CU Disappointed In U.S. House Patient Protection Bill


Thursday, August 2, 2001

CONSUMERS UNION DISAPPOINTED IN U.S. HOUSE PATIENT PROTECTION BILL
House approves amendments that tilt bill against patients, in favor of HMOs

WASHINGTON, D.C. — Consumers Union expressed disappointment this evening after the U.S. House of Representatives approved a bill that supporters touted as patient protection legislation, but, in CU’s view, fails to adequately protect patients in health maintenance organizations (HMOs) and other health plans.
Consumers Union supported the bipartisan bill sponsored by Reps. Greg Ganske and John Dingell in its original form. That bill represented a hard-fought compromise. Unfortunately, the House chose to add amendments that tilted the bill against patients and in favor of HMOs. We hope that the final version of the bill will contain the stronger patient protections approved by the Senate, not the weaker measures and unnecessary provisions in the House legislation.
For example, the House bill contains the Norwood amendment, which makes it nearly impossible for patients to get a full review of their complaints in court. Under the original bill, consumers take their grievances to an outside reviewer. If the reviewer sides with the HMO, consumers have the option of taking the complaint to court. But the Norwood amendment says if the external reviewer sides with the HMO, patients cannot get full review by a court unless they produce “clear and convincing evidence” of the HMO’s wrongdoing. This standard is currently used only in extraordinary circumstances, and is much higher than the usual “preponderance of the evidence” (“more likely than not”) standard for prevailing in a civil case in court. This advantage is granted to HMOs but denied to patients. Under the Norwood amendment, patients who win their external appeal do not get the same presumption in their favor when they go to court.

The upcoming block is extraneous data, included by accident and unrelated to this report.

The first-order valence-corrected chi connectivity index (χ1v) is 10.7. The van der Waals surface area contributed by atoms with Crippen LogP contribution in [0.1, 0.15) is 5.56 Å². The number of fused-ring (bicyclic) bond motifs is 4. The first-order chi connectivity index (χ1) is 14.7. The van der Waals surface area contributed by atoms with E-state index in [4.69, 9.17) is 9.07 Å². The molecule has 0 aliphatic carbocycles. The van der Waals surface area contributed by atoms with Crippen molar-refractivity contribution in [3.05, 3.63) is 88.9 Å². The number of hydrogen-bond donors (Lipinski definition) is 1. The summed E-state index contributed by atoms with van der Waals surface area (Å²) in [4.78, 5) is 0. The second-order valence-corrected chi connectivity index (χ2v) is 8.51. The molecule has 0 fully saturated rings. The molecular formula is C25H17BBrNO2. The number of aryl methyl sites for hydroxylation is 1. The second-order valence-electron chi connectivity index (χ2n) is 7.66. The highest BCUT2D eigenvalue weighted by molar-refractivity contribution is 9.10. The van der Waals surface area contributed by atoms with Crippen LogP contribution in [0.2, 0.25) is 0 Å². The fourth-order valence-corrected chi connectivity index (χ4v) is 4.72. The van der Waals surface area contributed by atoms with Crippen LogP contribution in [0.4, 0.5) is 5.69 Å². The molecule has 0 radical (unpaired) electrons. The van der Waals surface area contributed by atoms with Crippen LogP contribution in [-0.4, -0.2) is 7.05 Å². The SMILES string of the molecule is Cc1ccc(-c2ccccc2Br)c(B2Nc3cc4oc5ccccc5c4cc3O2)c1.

This presumption in the Norwood amendment makes the external appeals process all the more critical, since the process is the gatekeeper for consumers’ access to full review by a court. Yet the Norwood amendment also weakens the external review process. It ties the reviewer’s hands. Under the Norwood amendment, a reviewer can only uphold or reverse the HMO’s decision, but cannot make even the smallest modification or adjustment. Reviewers who believe the best solution is somewhere in the middle cannot choose that option, and may on a very “close call” be forced to rule in favor of the HMO.
The House also approved an amendment providing for Medical Savings Accounts and Association Health Plans. MSAs siphon off healthier, wealthier people into high-deductible plans, driving up premiums for less healthy people and eroding traditional low-deductible coverage. AHPs would lead to skimpy coverage for some consumers, by waiving state benefit mandates; drive up premiums for the sick; and undermine state efforts to spread health costs fairly across the population.
Consumers Union will continue to work with lawmakers in pursuit of a real patients’ bill of rights that provides long-overdue protections for consumers abused by the managed care system.
***

CONTACT:
David Butler
(202) 462-6262
Consumers Union, publisher of Consumer Reports magazine, is an independent nonprofit testing, educational and information organization serving only the consumer. We are a comprehensive source of unbiased advice about products and services, personal finance, health, nutrition and other consumer concerns. Since 1936, our mission has been to test products, inform the public and protect consumers.